I have to admit this one intrigues me. Any song that opens like a Snoop Dogg song and features Nancy Sinatra like vocals is going to interest me, as in “I can’t imagine what the heck that is going to sound like!” Then, the idea that the closing is “disorientating” and “reinforces art-pop credentials” adds to my interest and inability to really process. Heck, even the title adds to the mystery. Yes, this one will definitely be one I look forward to hearing simply because it sounds so unimaginable!
When I read this stuff, it’s very difficult to keep an open mind and not have already formed opinions by the time the album drops. I don’t want to go in with expectations of what I’m going to like or not like, you know? Been there, done that with previous albums, and the results (for me) were disastrous, to say the least. HOWEVER…I’m really excited by what I’m reading here! Words like “art-pop”, “unorthodox”, “sonically-engrossing”….now those are music to MY ears. The trouble is that I’m really hoping it is going to be one of those delicious Duran-obscurities that no one but the deepest of fans loves…and that is one of those HOPES I’m trying to keep clear out of my head. No expectations!!
Press Release said: “The title track (which features Mr Hudson’s vocals alongside Simon’s) is similarly daring, its polemical lyrics set to a soundtrack of fierce originality and menace. “It’s a song about our obsession, with money, with material things,” says Simon, “and how we trivialise our lives, and humanity. It’s definitely the angriest song on the album. Usually I tend to be much less specific when it comes to lyrics, because I like it when people hear our songs and create their own stories around them. But in this case, I wanted the anger to be unambiguous: ‘The slaver in a sweatshop, putting trainers on your feet.’ It’s about the price that we pay, that everyone pays, for the world as it is now.” “That song is definitely one of the strangest things we’ve done in a long, long time,” says Nick, “in that it’s a real journey, a strong lyric – we don’t often get into social commentary with songs, but this one felt like it needed that. And I do love the fact that it’s so unpredictable.”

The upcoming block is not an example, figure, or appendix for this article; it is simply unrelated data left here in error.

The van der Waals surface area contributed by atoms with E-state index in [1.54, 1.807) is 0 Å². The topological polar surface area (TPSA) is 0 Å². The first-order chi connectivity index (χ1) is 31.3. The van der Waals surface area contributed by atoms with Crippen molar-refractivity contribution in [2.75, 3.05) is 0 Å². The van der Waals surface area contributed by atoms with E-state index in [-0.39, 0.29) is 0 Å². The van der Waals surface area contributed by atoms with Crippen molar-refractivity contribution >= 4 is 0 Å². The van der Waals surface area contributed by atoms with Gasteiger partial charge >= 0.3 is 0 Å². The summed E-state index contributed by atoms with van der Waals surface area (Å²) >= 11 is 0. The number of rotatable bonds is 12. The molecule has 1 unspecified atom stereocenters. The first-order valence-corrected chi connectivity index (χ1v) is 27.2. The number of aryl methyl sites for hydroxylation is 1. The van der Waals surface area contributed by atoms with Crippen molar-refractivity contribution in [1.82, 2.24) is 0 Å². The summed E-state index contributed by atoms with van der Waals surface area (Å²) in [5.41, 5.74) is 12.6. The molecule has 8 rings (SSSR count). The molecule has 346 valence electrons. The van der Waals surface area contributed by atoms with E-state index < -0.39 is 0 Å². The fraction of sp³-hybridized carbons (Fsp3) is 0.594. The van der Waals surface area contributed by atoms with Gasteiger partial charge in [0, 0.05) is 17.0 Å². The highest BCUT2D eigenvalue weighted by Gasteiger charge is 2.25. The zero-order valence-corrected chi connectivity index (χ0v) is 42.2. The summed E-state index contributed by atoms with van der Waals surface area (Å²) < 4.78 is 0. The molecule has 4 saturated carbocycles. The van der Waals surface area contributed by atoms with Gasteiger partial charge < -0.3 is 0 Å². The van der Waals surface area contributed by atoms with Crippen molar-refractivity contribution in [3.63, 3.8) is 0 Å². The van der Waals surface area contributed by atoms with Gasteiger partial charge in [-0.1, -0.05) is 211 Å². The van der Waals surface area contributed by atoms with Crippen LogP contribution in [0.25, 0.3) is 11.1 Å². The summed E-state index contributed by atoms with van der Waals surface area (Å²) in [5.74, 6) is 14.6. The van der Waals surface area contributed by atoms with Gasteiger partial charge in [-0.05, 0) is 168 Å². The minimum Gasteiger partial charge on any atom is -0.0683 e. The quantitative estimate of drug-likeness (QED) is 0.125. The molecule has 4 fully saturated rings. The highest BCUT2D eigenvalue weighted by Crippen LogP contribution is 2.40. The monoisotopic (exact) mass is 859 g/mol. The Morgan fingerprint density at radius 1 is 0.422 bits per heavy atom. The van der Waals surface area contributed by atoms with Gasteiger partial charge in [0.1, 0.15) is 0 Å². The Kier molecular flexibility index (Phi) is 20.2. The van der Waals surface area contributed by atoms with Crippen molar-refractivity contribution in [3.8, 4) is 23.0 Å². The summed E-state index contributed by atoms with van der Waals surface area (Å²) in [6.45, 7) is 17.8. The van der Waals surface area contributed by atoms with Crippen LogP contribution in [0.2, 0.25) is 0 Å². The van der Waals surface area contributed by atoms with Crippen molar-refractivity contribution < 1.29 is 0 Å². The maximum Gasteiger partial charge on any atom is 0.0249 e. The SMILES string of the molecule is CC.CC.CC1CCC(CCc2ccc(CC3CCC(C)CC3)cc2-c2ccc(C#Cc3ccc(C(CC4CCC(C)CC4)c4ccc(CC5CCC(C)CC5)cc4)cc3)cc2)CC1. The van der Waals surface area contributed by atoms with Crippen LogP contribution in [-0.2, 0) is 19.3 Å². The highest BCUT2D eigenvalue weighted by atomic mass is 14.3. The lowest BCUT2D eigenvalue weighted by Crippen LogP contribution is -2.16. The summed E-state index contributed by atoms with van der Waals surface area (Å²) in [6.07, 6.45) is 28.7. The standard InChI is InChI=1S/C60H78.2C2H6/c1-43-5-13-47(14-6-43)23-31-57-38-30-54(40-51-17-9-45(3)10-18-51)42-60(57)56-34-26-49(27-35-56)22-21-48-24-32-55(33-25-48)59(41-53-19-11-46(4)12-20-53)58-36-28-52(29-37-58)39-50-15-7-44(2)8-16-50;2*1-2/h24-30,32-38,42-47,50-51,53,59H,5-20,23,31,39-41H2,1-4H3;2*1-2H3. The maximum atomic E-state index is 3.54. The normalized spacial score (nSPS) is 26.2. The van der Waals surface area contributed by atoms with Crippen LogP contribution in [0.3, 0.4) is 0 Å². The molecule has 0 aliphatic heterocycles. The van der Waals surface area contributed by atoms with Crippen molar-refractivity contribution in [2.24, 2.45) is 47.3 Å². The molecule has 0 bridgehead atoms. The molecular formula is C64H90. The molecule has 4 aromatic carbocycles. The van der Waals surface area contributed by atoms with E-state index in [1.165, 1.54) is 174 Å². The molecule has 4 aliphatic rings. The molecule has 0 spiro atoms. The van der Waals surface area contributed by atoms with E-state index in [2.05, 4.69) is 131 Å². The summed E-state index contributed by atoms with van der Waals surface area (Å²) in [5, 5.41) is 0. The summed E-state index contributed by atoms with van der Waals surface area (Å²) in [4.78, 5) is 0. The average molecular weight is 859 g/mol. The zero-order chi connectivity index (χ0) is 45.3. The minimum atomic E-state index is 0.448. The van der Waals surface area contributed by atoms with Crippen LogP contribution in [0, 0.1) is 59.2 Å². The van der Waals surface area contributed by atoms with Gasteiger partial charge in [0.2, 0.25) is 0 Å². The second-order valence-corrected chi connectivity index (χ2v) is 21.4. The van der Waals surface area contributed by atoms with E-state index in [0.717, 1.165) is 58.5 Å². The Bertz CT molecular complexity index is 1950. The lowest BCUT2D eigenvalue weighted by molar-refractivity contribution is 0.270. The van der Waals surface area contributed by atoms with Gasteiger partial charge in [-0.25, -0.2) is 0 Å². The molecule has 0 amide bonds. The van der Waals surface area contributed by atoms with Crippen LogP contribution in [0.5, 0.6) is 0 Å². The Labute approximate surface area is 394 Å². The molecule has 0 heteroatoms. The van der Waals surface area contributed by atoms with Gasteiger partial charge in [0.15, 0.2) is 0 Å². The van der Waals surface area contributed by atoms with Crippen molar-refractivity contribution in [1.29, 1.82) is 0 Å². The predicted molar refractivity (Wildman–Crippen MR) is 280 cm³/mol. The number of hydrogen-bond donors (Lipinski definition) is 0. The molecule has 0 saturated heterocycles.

I won’t lie. I cannot wait to hear this one. I like angry. I like social commentary. I do. It is the Social Studies teacher in me, the political activist in me. I have ALWAYS loved when Duran has gotten close or entered the social commentary realm because they always do it so intelligently. It isn’t preachy but clever and thought-provoking. Thus, I can’t wait for this one. I suspect that I will love it and I will love the album title because of it!
I’m really not a fan of obvious social commentary in music. I want to escape from reality, not be transported back to it every time I listen. That said, I like angry… (I doubt that surprises anyone. I’m the one with the fiery attitude around here, I think.) and I’ve heard that this song is of incredible length for a Duran song (9 minutes, I believe??) and it’s been compared to Bowie. That’s intriguing enough for me…and I do agree with Amanda, when Duran does a social commentary, it is usually done with incredible intelligence. I’m really looking forward to hearing this one.
What Are the Chances?
The Universe Alone
John Frusciante’s playing…is equally unpredictable, the former Red Hot Chili Pepper twisting the songs into new and unexpected shapes. “We’re all so in awe of what he does with the guitar, his style is completely unique,” says Simon. “As a musician, he’s fearless, and that’s incredibly inspiring.”
Vocals on Paper Gods
Voice of the doctor on Danceophobia
Last Night in the City
Co-wrote and produced Pressure Off and Only in Dreams
Featured on Pressure Off
Vocals on Pressure Off
There isn’t much to say about collaborations that I haven’t said before. Sometimes, they are awesome as is the case with Janelle Monae’s vocals on Pressure Off. Sometimes, they are not (thinking Skin Divers here). Yet, we really don’t know until we hear the album. Then, I will be able to judge properly.
Here’s the thing: I love John Frusciante’s work. He is an incredible guitarist. I’m looking forward to hearing him, all of my other feelings about the band and guitar players aside. Huge fan of Janelle Monae’s work on Pressure Off, the song would be completely different without her. I really like Mr. Hudson, so I am really excited that he did vocals on Paper Gods. The only thing that really intrigues me by Lindsay Lohan’s appearance on the album is why? Overall, I think there are an awful lot of big names packed into one album. In some ways it reads like overkill, in others, perhaps not. Time will tell.
What do you think about what you read about these upcoming songs? Which ones interest you the most and why?
-A & R